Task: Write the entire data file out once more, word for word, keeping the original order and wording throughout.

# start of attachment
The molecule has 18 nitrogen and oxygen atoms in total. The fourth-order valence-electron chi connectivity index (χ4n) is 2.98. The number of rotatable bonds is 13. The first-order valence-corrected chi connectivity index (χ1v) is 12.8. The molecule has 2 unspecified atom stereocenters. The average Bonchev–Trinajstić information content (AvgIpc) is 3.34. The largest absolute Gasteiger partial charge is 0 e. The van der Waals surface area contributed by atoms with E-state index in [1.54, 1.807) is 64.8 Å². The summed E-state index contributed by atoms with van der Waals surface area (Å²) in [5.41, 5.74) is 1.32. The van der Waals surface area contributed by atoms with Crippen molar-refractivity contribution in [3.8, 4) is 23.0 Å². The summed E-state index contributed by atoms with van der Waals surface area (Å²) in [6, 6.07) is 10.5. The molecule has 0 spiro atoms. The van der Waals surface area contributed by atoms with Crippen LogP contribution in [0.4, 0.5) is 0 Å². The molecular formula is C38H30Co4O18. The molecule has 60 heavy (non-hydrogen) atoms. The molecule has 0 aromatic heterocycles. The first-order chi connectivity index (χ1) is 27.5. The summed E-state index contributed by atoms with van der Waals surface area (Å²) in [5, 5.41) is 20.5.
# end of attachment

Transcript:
The molecule has 18 nitrogen and oxygen atoms in total. The fourth-order valence-electron chi connectivity index (χ4n) is 2.98. The number of rotatable bonds is 13. The first-order valence-corrected chi connectivity index (χ1v) is 12.8. The molecule has 2 unspecified atom stereocenters. The average Bonchev–Trinajstić information content (AvgIpc) is 3.34. The largest absolute Gasteiger partial charge is 0 e. The van der Waals surface area contributed by atoms with E-state index in [1.54, 1.807) is 64.8 Å². The summed E-state index contributed by atoms with van der Waals surface area (Å²) in [5.41, 5.74) is 1.32. The van der Waals surface area contributed by atoms with Crippen molar-refractivity contribution in [3.8, 4) is 23.0 Å². The summed E-state index contributed by atoms with van der Waals surface area (Å²) in [6, 6.07) is 10.5. The molecule has 0 spiro atoms. The van der Waals surface area contributed by atoms with Crippen LogP contribution in [0.4, 0.5) is 0 Å². The molecular formula is C38H30Co4O18. The molecule has 60 heavy (non-hydrogen) atoms. The molecule has 0 aromatic heterocycles. The first-order chi connectivity index (χ1) is 27.5. The summed E-state index contributed by atoms with van der Waals surface area (Å²) in [5, 5.41) is 20.5.